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I'm making a game that needs to be able to pop up gui elements within a pygame surface. This question isn't what I want because wxPython goes around the SDL surface, not inside it. So far I've only seen ocemp, pgu, and GooeyPy in this problem space.

  • Ocemp is huge and crufty looking. It mentions Python 2.3 and the newest file I found in a quick browse of the cvs repo was 2 years old.
  • I couldn't get GooeyPy to work (though I didn't try very hard; eggs and Debian are not friends) and v0.2 was last updated in February of 2009.
  • I've been working with pgu, but it appears to be unmaintained (last update 11/2009 and original maintainer abandoned it) and it's starting to show its age. It uses old style classes and throws string exceptions.

So my question to you, SO, is this: What gui toolkit should I use for making pretty clickable buttons pop up in your pygame applications? Are there any in active development?

Edit, September 2011

It looks like PGU is still being maintained. The last commits are from 4 days ago.

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Given that nobody's come up with any alternatives, I'm going with PGU and updating it as I go. I'm just writing this as an update for future pygame/gui seekers. If things work out, I'll submit my updates to pgu's current maintainer.

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Same boat. So how's it going? – Trey Stout Aug 30 '10 at 22:07
@Trey, It's working pretty well. I've been distracted from this project by other stuff lately, but once I got past the old style classes and some of the wonky stuff in pgu it became very usable. – nmichaels Aug 31 '10 at 13:55
That's good news. Any code worth sharing yet? :) – Trey Stout Sep 2 '10 at 18:26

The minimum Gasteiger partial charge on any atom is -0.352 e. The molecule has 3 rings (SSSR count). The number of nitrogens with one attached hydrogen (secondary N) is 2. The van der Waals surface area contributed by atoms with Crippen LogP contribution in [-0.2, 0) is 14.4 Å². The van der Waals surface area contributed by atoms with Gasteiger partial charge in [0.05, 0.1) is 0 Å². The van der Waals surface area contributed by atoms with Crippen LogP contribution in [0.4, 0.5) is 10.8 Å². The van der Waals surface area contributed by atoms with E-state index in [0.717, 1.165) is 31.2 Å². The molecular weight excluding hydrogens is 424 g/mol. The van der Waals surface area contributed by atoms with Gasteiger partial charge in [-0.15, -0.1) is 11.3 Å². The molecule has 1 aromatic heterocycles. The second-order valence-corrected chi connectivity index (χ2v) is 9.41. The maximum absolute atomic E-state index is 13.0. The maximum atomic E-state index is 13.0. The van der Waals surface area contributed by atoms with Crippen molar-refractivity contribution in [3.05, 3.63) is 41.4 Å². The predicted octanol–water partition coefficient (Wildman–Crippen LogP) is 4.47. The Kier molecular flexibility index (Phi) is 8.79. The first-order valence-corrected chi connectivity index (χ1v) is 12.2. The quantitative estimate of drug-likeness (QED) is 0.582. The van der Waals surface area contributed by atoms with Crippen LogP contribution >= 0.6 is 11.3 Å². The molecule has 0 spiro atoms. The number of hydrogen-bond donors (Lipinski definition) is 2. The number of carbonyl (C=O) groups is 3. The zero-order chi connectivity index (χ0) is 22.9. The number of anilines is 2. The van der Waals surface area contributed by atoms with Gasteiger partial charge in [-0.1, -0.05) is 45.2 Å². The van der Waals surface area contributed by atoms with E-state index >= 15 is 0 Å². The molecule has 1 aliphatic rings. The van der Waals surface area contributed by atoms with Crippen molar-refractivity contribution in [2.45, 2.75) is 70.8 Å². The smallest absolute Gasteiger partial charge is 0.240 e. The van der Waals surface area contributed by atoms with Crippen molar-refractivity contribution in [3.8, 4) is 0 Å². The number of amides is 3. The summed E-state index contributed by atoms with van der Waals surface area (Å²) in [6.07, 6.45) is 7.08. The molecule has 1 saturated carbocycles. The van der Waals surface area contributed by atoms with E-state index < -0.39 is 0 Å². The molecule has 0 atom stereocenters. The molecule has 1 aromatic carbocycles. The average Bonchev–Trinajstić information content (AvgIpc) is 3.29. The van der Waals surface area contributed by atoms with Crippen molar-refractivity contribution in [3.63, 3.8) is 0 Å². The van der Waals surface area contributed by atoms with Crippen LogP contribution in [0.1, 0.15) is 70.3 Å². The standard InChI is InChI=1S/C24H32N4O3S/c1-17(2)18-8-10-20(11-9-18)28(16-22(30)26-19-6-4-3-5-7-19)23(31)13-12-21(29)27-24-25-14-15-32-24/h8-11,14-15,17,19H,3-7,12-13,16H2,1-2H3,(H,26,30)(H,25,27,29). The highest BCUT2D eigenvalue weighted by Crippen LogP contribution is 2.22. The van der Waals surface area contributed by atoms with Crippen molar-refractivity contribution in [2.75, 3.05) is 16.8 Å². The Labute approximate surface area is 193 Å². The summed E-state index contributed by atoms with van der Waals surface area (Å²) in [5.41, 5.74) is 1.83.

Sadly, no. Maybe this month I'll have some time. – nmichaels Sep 2 '10 at 19:09
@nmichaels Got some improvements to share? :-) – pushpen.paul Mar 29 at 13:36

I'm not aware of any pygame gui stuff, but it shouldn't be terribly hard to roll your own (and hey, maybe make it open source!)

If you're just doing a few simple buttons you could use GIMP or Photoshop or something else to make two (or three) images - an up, down and possible hover button, then you'd write your own event loop/handler that would do something like this:

  1. Get the mouse position
  2. Is the mouse over any of the buttons (and no buttons are pressed)?
  3. Display hover image
  4. Is the mouse over a button and a mouse button is clicked?
  5. Fire event associated with that button
  6. See 1

That's a bit simplified, but it should at least give you a starting point (if no one else has any pygame GUI libraries)

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This is what I was trying to avoid. I'd rather take an existing library like pgu (which is LGPL licenced) and update it. It's 40 source files (not counting documentation) and about 7,000 lines of Python code. – nmichaels Jul 27 '10 at 13:02
That's also possible - I've never used pgu so I have no clue how advanced it is - but if it already does a lot of the initial work, you have every reason to go ahead and update that. Assuming those 7,000 lines are good lines, anyway ;) – Wayne Werner Jul 27 '10 at 13:28
Yeah, I'm thinking I may just do that, assuming StackOverflow doesn't add any magic data to the equation. – nmichaels Jul 27 '10 at 18:05
However, pgu is not just GUI. It also has (IIRC) 3 different tile engines and some other utilies. So not all those lines are GUI. – The Communist Duck Jan 4 '11 at 17:00

Despite this being old, you really don't have to have a gui library for it, you just use sprites. For labels you would take a sprite and give it the font to render and such. For buttons it inherits the label and adds a active state to detect changes and cause something else to happen. And a scroller works the same as a button and just changes a label or something elses value

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Albow from the python wiki

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See also the answers to: What's the best way to add a GUI to a pygame application?

In particular, if someone would like to use DavesGUI, my pre-beta GUI toolkit for PyGame, send me an email. There's a link to my email address at the end of my reply, there.

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